Following up on comments on the Open Thread about the BBC's reporting of the latest Islamic terror attack in Paris...
The BBC News website first reported the attack at 21:05 last night, saying "The motive for the attack was not immediately known".
At 22:15, they added "French police warned the public not to spread rumours".
At 23:25 they dropped ""The motive for the attack was not immediately known" and added "Witnesses say they heard him shout 'Allah Akbar'".
At 00:35 they dropped "French police warned the public not to spread rumours".
As for BBC TV...
Last night' s BBC One News bulletin (23:50), which featured it as its third story, reported it like this:
Police in Paris say a man has stabbed several people, killing one person and injuring others, before being shot dead by security forces. President Emmanuel Macron praised the efforts of the police who he said had tackled the terrorist. Andy Moore has the latest.
The immediate aftermath of the attack. One person lies motionless on the ground, others flee in terror. There was panic as people ran inside cafes and restaurants for safety. Police in Paris were already on a high state of alert. Their response was swift. The knifeman was reportedly tasered by police before finally being shot dead. Witnesses said he was shouting, "Allahu Akbar" - 'God is great'. This woman said she was having a drink with friends, when she heard "boom boom", which she thought were gunshots. She got closer and saw a man lying on the floor. Counterterror police are leading the investigation. The Islamic State group has claimed responsibility. Police said five people were attacked. One was killed, two were seriously injured, and two others slightly wounded. Andy Moore, BBC News.
Using TV Eyes, the attacker's use of "Allahu Akbar" was thereafter mentioned once or twice each hour overnight and then once each hour during this morning's Breakfast. It wasn't mentioned, however, in The Andrew Marr Show's brief news bulletin or in The Sunday Politics's brief news bulletin but there have been several further mentions on the BBC News Channel since 9 am. And, like the earlier bulletins, BBC One's early afternoon bulletin (13:00) didn't mention it:
Police in Paris say a 21-year-old man who killed one person and injured several others in a knife attack last night was on a list of people thought to be a threat to national security. So-called Islamic State has claimed responsibility for the attack by the man who police say is a French citizen born in Chechnya.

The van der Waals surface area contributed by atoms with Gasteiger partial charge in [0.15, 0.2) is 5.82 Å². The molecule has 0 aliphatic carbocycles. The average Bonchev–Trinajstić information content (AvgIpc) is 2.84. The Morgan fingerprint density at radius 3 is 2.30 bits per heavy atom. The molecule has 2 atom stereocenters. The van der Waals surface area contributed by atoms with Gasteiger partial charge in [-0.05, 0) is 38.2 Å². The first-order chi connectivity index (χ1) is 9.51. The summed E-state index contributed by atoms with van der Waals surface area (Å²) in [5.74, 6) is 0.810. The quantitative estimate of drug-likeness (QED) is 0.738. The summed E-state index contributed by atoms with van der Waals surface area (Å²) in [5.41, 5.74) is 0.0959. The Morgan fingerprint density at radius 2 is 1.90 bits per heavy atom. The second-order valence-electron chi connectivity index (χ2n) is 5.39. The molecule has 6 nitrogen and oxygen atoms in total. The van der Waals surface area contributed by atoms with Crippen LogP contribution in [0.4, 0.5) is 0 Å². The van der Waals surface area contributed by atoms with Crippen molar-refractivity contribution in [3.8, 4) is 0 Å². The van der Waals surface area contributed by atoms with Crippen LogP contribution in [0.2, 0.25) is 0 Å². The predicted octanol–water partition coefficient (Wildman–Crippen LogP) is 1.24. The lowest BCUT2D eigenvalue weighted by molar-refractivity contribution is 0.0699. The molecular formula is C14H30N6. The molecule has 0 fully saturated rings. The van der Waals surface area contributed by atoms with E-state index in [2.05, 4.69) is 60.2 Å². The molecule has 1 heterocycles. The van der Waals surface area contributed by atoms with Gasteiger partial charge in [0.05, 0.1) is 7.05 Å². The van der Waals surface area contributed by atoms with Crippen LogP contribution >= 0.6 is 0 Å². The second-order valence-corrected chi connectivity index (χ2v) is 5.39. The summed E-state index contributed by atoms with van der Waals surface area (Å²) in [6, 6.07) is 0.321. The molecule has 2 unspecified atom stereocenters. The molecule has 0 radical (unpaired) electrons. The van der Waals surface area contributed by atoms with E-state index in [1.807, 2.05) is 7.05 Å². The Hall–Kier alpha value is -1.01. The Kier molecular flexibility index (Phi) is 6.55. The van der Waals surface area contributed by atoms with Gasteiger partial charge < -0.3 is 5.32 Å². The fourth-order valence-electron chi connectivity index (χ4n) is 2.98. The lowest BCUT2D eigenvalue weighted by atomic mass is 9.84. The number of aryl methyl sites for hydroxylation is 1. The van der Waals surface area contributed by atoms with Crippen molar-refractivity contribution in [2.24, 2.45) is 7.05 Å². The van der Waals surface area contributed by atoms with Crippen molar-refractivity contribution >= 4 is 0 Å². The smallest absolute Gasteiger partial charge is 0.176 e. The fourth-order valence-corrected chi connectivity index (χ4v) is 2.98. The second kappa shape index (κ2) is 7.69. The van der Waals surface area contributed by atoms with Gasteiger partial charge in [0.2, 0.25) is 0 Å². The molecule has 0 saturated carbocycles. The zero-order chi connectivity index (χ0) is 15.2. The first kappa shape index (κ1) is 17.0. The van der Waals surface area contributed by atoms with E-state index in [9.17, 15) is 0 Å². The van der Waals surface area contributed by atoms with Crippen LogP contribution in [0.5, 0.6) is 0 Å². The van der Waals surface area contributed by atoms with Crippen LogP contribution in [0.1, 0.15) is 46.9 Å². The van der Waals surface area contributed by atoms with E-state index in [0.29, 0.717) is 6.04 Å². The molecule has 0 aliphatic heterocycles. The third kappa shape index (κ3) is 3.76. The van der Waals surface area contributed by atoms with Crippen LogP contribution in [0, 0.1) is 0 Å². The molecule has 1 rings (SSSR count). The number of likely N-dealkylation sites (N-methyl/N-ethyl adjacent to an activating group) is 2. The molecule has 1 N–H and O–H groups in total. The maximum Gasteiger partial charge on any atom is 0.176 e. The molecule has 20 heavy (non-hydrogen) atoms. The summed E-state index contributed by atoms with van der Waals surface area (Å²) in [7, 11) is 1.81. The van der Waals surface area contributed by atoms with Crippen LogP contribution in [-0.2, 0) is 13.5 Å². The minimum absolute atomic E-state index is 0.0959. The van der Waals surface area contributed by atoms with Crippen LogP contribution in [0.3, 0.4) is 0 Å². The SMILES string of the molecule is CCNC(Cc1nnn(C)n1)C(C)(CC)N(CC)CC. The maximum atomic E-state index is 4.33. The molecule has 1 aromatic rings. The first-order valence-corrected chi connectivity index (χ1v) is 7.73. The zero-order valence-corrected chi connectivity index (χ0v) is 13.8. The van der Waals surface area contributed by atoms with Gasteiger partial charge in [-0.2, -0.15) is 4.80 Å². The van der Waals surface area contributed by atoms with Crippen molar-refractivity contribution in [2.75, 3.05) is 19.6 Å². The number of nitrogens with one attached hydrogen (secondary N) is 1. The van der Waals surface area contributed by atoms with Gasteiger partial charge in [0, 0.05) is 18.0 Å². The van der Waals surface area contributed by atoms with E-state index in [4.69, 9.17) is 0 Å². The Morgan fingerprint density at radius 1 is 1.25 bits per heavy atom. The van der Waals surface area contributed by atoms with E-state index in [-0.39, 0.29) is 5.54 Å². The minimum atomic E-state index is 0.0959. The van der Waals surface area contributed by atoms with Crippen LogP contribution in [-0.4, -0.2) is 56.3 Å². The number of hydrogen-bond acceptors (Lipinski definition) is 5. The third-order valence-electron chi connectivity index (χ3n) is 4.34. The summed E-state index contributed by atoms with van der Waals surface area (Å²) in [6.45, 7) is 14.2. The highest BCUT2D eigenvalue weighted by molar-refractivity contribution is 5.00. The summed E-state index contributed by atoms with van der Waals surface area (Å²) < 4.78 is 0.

P.S. On BBC TV the phrase "Allahu Akbar" has been consistently translated as meaning 'God is great'. The latest BBC News website report on the story, however, translates it as meaning 'God is greatest'.
Thanks Craig - a very helpful summary of how the BBC dealt with the story.ReplyDelete
1. A couple of years ago, the BBC would often completely omit mention of the Allahu Akbar cry. It now appears they are prepared to do so, albeit not as early in the life of a story as other agencies. However, some smidgeon of progress I suppose (a bit like their recent admissions that groups like Hamas actually do want to remove the Jewish state of Israel - something they used to avoid).
2. Personally I think this could be a matter of life and death and the BBC has a duty, particularly to any UK tourists in Paris (or wherever an attack is taking place),to make clear an attack is likely a terrorist attack when there are such signs, because that will put them on alert (they may decide to stay in their hotel and check the news for instance).
3. In order to fulfil their duty under 2, they need to report such matters as soon as possible, not as late as possible. They don't need to commit to the accuracy themselves - they can simply report something like "French Radio Stations are reporting the man cried Allahu Akbar as he carried out the attack". They should then contextualise what that implies. For example: "This a battle cry used by Muslims in Jihad attacks throughout history and is often associated with terrorist attacks in urban centres in Europe."
4. There is absolutely no need for the BBC, not a French news agency, to pass on the French Police's Orwellian pronouncements on rumour-mongering.
Often, the BBC overnight/early morning news gets kicked into the long grass by breakfast time. I think it's because the day shift arrives and tears up the scripts before stamping their authority upon proceedings. There will be no question of the elite having to work unsociable hours.ReplyDelete